De Blasio begins ‘dialogue’ on Bronx soccer stadium
Mayor Bill de Blasio has not given up on former mayor Michael Bloomberg's proposal for a soccer stadium near Yankee Stadium.
"The de Blasio administration has begun a dialogue with key stakeholders on how to best proceed on the construction of a soccer stadium that also invests in community benefits, preserves public space and provides good-paying jobs," Marti Adams, a de Blasio spokesperson, told Capital.
Today, the New York Times reported that New York City Football Club, a team owned by Manchester City’s Sheik Mansour bin Zayed al-Nahyan and the Yankees, would have to play in Yankee Stadium for the next three years, because New York City's first professional soccer team still doesn't have a permanent home.
There's a reason for that.
Finding the football club a permanent home was one of the primary late-term development goals for Bloomberg, whose office conducted a flurry of negotiations in his final months to secure the team a site in the Bronx.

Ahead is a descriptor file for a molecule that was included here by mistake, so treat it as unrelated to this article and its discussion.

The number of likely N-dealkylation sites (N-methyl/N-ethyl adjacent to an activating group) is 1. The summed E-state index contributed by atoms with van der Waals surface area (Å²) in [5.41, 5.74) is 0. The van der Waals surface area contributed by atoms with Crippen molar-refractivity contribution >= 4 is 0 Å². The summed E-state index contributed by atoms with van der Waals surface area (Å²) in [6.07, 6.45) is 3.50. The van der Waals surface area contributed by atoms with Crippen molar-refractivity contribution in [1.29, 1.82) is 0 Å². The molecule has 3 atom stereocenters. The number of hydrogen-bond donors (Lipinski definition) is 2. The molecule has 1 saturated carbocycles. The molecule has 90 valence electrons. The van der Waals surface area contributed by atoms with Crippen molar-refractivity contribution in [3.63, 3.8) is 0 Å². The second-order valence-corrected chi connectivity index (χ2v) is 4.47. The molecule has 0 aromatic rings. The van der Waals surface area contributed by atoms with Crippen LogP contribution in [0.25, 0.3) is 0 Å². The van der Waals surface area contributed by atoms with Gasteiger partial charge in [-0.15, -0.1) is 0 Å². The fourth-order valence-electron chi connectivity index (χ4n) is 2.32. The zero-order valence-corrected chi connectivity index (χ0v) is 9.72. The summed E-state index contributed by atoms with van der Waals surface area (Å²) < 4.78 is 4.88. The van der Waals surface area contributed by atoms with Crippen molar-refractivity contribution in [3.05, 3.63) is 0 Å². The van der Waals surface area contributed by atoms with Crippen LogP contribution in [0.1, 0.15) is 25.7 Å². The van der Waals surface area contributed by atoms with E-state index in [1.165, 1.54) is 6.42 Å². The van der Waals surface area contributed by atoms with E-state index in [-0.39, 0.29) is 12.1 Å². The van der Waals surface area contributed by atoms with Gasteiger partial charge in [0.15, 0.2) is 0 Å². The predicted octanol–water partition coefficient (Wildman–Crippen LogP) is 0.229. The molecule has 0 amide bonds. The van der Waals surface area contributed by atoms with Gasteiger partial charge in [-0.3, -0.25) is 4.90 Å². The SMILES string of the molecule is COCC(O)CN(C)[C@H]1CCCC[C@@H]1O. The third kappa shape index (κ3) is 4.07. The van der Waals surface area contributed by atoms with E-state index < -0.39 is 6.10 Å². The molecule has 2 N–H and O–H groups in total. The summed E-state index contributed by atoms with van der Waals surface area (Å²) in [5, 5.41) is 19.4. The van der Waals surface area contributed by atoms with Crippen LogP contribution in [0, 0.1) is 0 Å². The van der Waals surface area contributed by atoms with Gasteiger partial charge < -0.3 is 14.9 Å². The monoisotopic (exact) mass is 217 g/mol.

In early December, the administration reached a tentative deal with the club to build a stadium just south of the site of the old Yankee Stadium.
The agreement required the team to underwrite the relocation of an apparently thriving elevator company on the site, and to reach a deal with investors holding bonds on the underwater parking lots built alongside Yankee Stadium.
But, to the professed consternation of then-mayor-elect de Blasio, the deal came with some indirect subsidies in the form of tax breaks and access to tax-exempt bonds.
“We have real concerns about investing scarce public resources and forgoing revenue to support the creation of an arena for a team co-owned by one of the world’s wealthiest individuals, and will review any plan with that in mind,” de Blasio’s then-spokeswoman, Lis Smith, told the Times.
Since then, whatever dialogue the administration has been participating in has been a muted one.
A City Hall spokesman declined to say who the adminstration was talking to.
Two knowledgeable sources told me they knew of no substantive administration efforts to reach a deal on the stadium.
In order for the old deal to acquire a new life, one of those sources told me that in addition to the intra-borough elevator company relocation and a deal with the bondholders, the New York City Football Club would have to be willing to move forward with no subsidies, direct or indirect.
"NYCFC is looking for a home, not simply a place to play," said soccer club spokeswoman Risa Heller, in a statement. "We are working with the Administration to find a world class site."